- If there is a first point in time, even if time can cycle to that point would there need to be an event outside of time to cause that first point? Or an event that occurs at that point as well?
#165 - repostal (09/28/2014) [-]
Good points on my examples. I guess with my second example it would be that the first event just occurred. ie the universe just suddenly appeared out of nothing with no cause - which is like your option 2, but without any cause.
Personally, I think a first mover is fairly logical, but wanted to put another argument out since I don't think either can be proved on logic alone.
#138 - greyhoundfd (09/27/2014) [-]
I know, I get that, but that's not what Thomas Aquinas was trying to prove. I get that you're not defending the Catholic God or anything like that, but you're defending Thomas Aquinas' views on Theology. If you said "I agree with his ideas of a first cause, but I don't think it was a religious god" then your argument makes sense. Trying to claim that Thomas Aquinas wasn't trying to prove that God exists actually is "wrong and stupid" which, regardless of what you've been told to protect your self-esteem, is possible.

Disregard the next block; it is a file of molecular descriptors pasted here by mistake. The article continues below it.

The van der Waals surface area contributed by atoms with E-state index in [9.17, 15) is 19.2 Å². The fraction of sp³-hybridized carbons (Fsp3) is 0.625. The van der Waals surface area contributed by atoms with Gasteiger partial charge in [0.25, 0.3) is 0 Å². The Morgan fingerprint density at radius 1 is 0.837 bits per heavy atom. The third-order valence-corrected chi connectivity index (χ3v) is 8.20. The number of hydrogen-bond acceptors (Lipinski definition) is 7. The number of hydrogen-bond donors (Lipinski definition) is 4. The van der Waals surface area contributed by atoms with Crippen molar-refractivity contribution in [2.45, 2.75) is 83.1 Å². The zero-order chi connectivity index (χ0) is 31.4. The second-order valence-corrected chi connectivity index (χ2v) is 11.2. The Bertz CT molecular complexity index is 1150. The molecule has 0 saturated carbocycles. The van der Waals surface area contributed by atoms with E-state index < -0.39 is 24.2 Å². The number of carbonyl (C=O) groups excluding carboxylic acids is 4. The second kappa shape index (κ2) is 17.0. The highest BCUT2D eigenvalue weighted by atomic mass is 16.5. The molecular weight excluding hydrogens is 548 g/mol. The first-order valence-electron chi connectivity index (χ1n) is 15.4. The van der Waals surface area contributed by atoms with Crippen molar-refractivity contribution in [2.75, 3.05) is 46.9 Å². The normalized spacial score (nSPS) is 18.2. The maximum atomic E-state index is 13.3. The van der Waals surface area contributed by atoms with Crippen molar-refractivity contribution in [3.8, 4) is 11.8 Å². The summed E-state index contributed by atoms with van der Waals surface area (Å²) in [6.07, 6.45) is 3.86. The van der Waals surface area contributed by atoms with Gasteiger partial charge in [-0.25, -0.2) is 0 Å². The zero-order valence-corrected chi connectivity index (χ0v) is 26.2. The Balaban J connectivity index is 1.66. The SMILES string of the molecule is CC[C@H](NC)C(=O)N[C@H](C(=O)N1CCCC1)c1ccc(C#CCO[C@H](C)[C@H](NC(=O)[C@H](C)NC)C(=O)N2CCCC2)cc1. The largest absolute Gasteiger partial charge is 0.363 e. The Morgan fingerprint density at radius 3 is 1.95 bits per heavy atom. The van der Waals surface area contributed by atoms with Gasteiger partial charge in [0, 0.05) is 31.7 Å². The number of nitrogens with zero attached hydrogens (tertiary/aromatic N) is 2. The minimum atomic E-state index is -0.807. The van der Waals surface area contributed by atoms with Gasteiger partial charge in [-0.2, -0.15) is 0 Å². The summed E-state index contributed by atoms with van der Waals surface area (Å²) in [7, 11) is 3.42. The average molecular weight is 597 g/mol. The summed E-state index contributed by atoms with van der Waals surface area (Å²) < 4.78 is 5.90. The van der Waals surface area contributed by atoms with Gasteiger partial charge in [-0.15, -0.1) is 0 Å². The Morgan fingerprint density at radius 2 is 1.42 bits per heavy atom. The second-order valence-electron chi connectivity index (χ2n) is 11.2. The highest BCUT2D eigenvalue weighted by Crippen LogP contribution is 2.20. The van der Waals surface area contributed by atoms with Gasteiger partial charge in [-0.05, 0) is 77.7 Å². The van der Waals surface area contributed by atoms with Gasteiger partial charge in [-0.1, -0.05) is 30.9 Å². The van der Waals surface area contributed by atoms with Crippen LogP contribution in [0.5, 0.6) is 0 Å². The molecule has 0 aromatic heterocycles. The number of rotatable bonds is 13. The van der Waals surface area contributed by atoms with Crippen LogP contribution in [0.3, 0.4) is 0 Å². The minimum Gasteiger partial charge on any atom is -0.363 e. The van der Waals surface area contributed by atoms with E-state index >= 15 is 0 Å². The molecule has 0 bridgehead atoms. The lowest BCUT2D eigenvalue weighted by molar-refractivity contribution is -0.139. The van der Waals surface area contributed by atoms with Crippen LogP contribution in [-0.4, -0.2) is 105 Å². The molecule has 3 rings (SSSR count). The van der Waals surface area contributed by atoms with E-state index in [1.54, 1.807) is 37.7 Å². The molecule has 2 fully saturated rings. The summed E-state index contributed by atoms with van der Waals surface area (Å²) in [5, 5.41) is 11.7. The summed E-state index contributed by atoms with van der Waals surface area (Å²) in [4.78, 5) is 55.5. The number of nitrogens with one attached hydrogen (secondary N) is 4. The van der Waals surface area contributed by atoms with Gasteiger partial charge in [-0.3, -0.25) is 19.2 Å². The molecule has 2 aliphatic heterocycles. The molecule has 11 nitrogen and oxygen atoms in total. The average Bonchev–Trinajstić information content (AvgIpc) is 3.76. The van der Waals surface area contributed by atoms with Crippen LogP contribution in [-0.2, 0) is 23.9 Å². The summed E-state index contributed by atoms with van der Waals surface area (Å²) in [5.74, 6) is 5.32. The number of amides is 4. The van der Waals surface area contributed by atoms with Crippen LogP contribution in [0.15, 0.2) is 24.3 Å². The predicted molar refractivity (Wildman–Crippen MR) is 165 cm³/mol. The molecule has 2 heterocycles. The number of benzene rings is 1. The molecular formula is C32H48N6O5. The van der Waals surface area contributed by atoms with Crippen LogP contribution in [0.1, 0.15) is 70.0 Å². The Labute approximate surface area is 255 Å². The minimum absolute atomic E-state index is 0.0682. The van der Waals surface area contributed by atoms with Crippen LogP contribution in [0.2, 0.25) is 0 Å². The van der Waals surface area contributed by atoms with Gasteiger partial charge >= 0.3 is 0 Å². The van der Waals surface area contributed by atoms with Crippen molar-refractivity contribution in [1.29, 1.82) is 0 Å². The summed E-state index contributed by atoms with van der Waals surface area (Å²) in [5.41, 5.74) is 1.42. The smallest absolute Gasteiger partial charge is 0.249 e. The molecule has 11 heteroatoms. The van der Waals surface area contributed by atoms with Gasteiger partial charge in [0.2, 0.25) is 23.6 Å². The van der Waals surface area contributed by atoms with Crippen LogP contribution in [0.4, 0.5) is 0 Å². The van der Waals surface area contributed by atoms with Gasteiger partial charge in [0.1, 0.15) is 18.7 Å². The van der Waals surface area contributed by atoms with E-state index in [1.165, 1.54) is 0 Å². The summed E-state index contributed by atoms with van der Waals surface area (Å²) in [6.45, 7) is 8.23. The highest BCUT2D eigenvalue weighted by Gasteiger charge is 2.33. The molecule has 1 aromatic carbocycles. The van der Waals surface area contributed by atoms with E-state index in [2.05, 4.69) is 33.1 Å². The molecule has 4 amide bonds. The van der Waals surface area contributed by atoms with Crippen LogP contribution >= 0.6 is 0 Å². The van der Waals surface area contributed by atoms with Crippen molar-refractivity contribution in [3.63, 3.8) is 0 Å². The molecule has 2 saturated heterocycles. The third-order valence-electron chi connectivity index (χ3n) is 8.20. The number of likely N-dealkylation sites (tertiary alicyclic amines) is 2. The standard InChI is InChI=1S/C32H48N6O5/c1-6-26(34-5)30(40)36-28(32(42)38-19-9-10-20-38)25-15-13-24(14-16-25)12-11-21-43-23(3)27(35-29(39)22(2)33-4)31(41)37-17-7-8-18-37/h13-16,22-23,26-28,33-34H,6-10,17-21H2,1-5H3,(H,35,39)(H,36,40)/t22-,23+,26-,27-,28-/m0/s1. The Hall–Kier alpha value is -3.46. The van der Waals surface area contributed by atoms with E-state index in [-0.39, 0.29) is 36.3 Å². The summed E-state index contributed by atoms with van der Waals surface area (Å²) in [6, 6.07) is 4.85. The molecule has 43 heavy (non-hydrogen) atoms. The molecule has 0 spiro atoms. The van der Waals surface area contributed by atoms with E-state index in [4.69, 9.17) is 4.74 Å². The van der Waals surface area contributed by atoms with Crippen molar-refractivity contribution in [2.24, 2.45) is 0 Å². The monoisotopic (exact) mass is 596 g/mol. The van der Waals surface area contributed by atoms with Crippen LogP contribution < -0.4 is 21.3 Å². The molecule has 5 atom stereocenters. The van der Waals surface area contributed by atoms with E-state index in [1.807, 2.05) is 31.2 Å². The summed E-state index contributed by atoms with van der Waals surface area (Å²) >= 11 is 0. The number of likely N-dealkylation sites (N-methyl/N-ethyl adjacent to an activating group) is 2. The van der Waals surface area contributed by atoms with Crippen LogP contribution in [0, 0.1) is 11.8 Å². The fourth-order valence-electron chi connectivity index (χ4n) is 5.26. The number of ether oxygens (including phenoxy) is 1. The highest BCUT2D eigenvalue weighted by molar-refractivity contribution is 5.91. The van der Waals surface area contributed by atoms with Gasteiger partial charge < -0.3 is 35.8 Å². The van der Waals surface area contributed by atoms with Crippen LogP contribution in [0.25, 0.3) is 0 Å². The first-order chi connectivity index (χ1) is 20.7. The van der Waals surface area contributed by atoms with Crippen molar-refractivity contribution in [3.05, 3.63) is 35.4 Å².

I don't think that religious people as a collective do or don't "have brains", but I'll tell you for certain that the ones who do won't be the ones taking legitimate philosophical ideas and then make them things that they aren't, then acting condescendingly when people call them out on it.
Also, you've made an incredibly basic mistake which is labeling "a god" as a proper noun. You don't use the word "Allah" or "Yahweh" to describe a generic supernatural being, so don't use "God". Just say "a god" or "a supernatural event". Yes, I might be harsh, but when people like you start debating and using the wrong terms, bastardizing philosophies, and then implying that I'm the ignorant one.
Jesus Christ, I usually don't recommend this but you need to taking a fucking philosophy course.
#154 - zzitro (09/27/2014) [-]